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Riggerjack
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Re: brute journal

Post by Riggerjack » Wed Jan 10, 2018 8:37 pm

I'll take your word for it.

My mental image of this looks like a guy with a fire ax and a hammer telling me how these are the right tools to reprogram my PC.

So, no. It's not that I can't see the appeal of reprogramming or optimizing. It's that our understanding of the mind and the tools, is so far from where I would need it to be before I started crowbarring, it's not even worth considering.

Or maybe I just think the reward is just too small and risk too great.

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bryan
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Re: brute journal

Post by bryan » Wed Jan 10, 2018 9:15 pm

You can reprogram yourself with, again, innumerable tools/methods. So it sounds like you are just suspicious of meta-cognition/meditation/mindfulness/etc (whereas you said "WTF would you want to reprogram your mind")? I don't do any of that but still reprogram myself (says me, at least) regularly (usually with something like a book/movie).

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Re: brute journal

Post by jennypenny » Wed Jan 10, 2018 9:18 pm

I would use the word 'rewire' instead of 'reprogram'. It's not changing your mind, but helping it function better.

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bryan
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Re: brute journal

Post by bryan » Wed Jan 10, 2018 9:46 pm

Well it's true I don't know much about how the brain and bodily networks actually work (for instance, is it more akin to a PLC or the internet or fungus or ??).. but reprogram seems to make good sense (since we are doing it from a higher level than whatever actual alleged rewiring might happen). Both could be correct. I grant that the brain is not structured or works exactly like a von Neumann CPU+memory: a configuration that most people might think of when you say "reprogram". I suppose "machine learning" may be the most analogous to human learning?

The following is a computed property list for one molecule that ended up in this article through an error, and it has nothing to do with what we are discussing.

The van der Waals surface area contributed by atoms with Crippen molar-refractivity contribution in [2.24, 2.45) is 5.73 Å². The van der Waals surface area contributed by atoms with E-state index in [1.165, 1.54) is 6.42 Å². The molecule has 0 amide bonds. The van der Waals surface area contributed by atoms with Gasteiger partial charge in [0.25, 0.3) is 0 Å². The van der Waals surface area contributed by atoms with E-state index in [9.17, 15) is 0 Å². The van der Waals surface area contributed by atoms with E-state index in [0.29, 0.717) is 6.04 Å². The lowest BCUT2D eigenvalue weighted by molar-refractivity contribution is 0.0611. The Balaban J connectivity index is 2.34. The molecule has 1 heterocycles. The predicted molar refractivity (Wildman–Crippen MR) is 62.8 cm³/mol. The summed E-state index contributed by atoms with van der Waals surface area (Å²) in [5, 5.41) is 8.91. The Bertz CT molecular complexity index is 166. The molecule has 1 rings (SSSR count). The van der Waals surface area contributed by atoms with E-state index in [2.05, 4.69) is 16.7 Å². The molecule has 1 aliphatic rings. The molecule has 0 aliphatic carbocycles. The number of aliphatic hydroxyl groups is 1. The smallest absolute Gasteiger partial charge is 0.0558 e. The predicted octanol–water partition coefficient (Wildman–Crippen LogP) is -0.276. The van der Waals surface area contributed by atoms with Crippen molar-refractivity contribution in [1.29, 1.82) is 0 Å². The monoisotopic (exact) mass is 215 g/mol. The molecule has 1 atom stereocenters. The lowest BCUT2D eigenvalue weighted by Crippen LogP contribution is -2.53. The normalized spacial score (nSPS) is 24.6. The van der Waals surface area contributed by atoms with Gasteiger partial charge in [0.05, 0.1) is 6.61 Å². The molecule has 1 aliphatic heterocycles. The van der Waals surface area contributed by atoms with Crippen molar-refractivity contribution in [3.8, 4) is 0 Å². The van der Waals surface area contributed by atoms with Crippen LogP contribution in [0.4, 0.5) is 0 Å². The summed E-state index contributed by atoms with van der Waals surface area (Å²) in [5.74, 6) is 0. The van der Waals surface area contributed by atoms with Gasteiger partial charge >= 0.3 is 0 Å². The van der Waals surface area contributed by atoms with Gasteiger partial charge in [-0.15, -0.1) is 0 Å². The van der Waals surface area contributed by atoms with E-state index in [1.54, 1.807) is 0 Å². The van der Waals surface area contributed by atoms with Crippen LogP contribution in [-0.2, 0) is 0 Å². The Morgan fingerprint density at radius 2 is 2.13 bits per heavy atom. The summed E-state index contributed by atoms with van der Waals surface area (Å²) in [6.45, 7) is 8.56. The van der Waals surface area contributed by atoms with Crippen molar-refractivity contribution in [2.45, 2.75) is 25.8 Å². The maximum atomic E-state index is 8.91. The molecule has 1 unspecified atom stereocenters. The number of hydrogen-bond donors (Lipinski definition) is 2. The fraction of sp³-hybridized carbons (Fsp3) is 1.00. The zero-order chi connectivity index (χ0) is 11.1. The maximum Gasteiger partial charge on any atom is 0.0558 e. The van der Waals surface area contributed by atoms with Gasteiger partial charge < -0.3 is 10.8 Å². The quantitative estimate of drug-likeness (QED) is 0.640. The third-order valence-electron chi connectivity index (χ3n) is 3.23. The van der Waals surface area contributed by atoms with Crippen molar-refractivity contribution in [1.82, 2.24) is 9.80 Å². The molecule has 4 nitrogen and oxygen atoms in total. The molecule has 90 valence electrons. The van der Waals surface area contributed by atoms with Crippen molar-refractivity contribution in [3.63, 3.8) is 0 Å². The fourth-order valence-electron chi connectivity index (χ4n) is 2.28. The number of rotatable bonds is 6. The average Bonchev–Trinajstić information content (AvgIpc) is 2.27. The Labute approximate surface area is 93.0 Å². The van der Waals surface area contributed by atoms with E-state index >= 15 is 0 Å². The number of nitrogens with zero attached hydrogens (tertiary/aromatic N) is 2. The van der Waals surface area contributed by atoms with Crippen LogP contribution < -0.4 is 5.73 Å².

Of course in computing you have different philosophies and paradigms, just like in other subjects. Apt is the "code as data" thing.

Writing a human program (so far) happens inside a previous human (first compilation too?) and the assembly/linking probably happens inside the womb. Humans seem to be quite flexible after birth, so I think they are constantly reprogramming themselves as well. Or at least it is a good analogy until we better understand human biology etc.

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BRUTE
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Re: brute journal

Post by BRUTE » Wed Jan 10, 2018 10:22 pm

Riggerjack wrote:
Tue Jan 09, 2018 3:01 pm
This is about being the man I wish to be.
how does Riggerjack know what kind of man he wants to be?

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7Wannabe5
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Re: brute journal

Post by 7Wannabe5 » Sat Jan 13, 2018 4:45 am

What differentiates an animal from a rock is that if a rock is rolling down a mountain towards you, it is in your rational self-interest to not ascribe it with any internal systemic motivation, but if an animal is running down a mountain towards you it is in your rational self-interest to ascribe it internal systemic motivation. What differentiates Riggerjack from any other animals currently inhabiting this planet is that he has the ability to name, and thereby objectify, his internal systemic motivations.